Apr 23, 2018 2:55 PM - edited Aug 19, 2019 3:11 PM
When your open rate is low it can be due 1) Poor engagement, 2) Unmonitored inboxes, or 3) Disinteresting subject lines.
In my experience as a HubSpot email consultant number one is by far the most prevalent. People often ask, how can a low open rate be caused by poor engagement aka. a low open rate?
The issue starts if you become known to have a low open rate by ISP's like Gmail and/or Outlook (who provide 62% of all inboxes out there). Once you get this reputation they will start filterring your emails to the spam folder. This obviously causes an even lower open rate, and the issue starts to snowball.
The only way to break out of this cycle is to increase overall open rate by suppressing the contacts who will not open moving forward. How do you know which contacts won't open in the future. Well, unless your Emailstradamus you don't know 100%. However, the best way to take an educated guess is to make a list of the contacts you are currently sending to that haven't ever opened an email from you. Chances are overwhelming that those contacts will continue to not open email.
You can create a HubSpot list of these contacts using the Last marketing email opened date and Marketing emails delivered properties:
Last marketing email opened date is unknown
"But what about the brand new contacts? They haven't had a chance to open yet. I don't want to suppress them." To fix our list for this segment we will want to use a HubSpot default property called Marketing emails delivered. This property increments by one for each email a contact is delivered:
Marketing emails delivered > X
OK so now we have the list. What do we do with it? Well the most important thing is to stop sending email to these people. They are dragging down your overall open rate. Suppressing this list mitigates the risk that your future email will go to the spam folder.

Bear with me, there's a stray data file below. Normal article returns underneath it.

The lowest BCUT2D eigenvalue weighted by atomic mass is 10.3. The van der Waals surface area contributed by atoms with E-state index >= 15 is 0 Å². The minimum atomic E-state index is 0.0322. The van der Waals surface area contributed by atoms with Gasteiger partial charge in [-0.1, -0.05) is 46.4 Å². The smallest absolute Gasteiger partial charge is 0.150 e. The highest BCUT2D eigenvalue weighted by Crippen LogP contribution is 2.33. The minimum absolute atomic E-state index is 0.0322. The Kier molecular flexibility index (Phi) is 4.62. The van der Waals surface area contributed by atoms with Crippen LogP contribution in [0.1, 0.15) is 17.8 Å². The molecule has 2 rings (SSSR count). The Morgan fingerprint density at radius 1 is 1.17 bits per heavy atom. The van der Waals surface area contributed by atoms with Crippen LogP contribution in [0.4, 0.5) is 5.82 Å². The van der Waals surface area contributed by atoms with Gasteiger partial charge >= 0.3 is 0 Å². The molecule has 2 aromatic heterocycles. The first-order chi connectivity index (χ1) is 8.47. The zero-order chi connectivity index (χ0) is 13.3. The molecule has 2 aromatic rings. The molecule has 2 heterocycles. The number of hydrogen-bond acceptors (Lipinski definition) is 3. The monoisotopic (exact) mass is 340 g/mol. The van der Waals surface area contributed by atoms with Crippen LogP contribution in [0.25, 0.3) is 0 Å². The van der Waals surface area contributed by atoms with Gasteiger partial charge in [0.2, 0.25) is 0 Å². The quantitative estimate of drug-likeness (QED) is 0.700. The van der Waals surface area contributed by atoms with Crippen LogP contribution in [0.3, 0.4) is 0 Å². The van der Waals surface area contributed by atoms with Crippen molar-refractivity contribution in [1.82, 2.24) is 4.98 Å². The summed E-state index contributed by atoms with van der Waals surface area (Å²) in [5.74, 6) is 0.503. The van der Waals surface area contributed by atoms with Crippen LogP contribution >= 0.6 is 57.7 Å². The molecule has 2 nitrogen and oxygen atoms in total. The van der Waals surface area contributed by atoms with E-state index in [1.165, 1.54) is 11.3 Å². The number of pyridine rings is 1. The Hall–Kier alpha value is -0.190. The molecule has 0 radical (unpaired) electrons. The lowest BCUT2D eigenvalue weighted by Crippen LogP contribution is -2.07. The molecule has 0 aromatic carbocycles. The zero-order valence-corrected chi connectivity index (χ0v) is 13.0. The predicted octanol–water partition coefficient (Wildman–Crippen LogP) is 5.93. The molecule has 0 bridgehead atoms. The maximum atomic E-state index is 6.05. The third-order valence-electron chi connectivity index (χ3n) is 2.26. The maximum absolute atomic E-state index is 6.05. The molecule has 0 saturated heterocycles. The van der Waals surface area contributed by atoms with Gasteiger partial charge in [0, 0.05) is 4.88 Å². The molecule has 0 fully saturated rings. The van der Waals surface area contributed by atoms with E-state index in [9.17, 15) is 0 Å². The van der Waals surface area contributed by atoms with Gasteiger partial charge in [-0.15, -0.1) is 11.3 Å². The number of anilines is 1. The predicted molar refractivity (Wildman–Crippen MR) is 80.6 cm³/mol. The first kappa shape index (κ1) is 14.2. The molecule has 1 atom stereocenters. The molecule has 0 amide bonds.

Option 2 - If you would like to try one more email before giving up on these folks, then you may be inspired by one of these 9 slick re-engagament campaigns. Otherwise just let them go. 🙂
Aug 31, 2018 10:22 AM
How would you respond to an alarmingly poor "open rate" posted here:
TL;DR - significant percentage of known contacts who always respond to our direct emails, are not receiving emails sent from Hubspot.
Aug 31, 2018 10:31 AM
If you make a list given the criteria above how many contacts appear on it?
Ultimately, if you stop sending to whatever amount of contacts that is (which have an ROI of virtually 0) your overall open rate will rise, and you will minimize spam folder placement and/or bouncing due to graymail.
Also, DKIM is a no brainer. In your post you mentioned that MXtoolbox failed DKIM. Please ensure that you have set up both the TXT and the two CNAME records for proper DKIM authentication, and that those values match what is in your domain manager exactly https://knowledge.hubspot.com/articles/kcs_article/cos-general/what-is-the-updated-process-for-conne...
Apr 24, 2018 6:47 AM
Apr 23, 2018 5:25 PM - edited Feb 4, 2020 12:42 PM
Excellent post @paxton. Thanks for that.
Would you guys have any info on the impact of sending to those same unengaged contacts using the same email domain, but from another platform?
We've heard tale (from a Vertical Response user) that they beat HubSpot open rates by sending from another platform (using the same email domain). However, this flies in the face of everything we've ever read (or heard) about how email domain reputation follows from platform to platform.
Any news would be greatly appreciated. Thanks again.
Apr 26, 2018 12:49 PM
When you change providers any data that ISP's (inbox providers) have on you associated with your domain will not change. However, ISP's also keep sending reputation data associated with IP address and that will be subject to change.
Different ESP's can track opens differently. It mostly comes down to how/if you look for bots. HubSpot will filter out engagement that is clearly from a robot. I do not know if, or how, Vertical Response open tracking may work differently.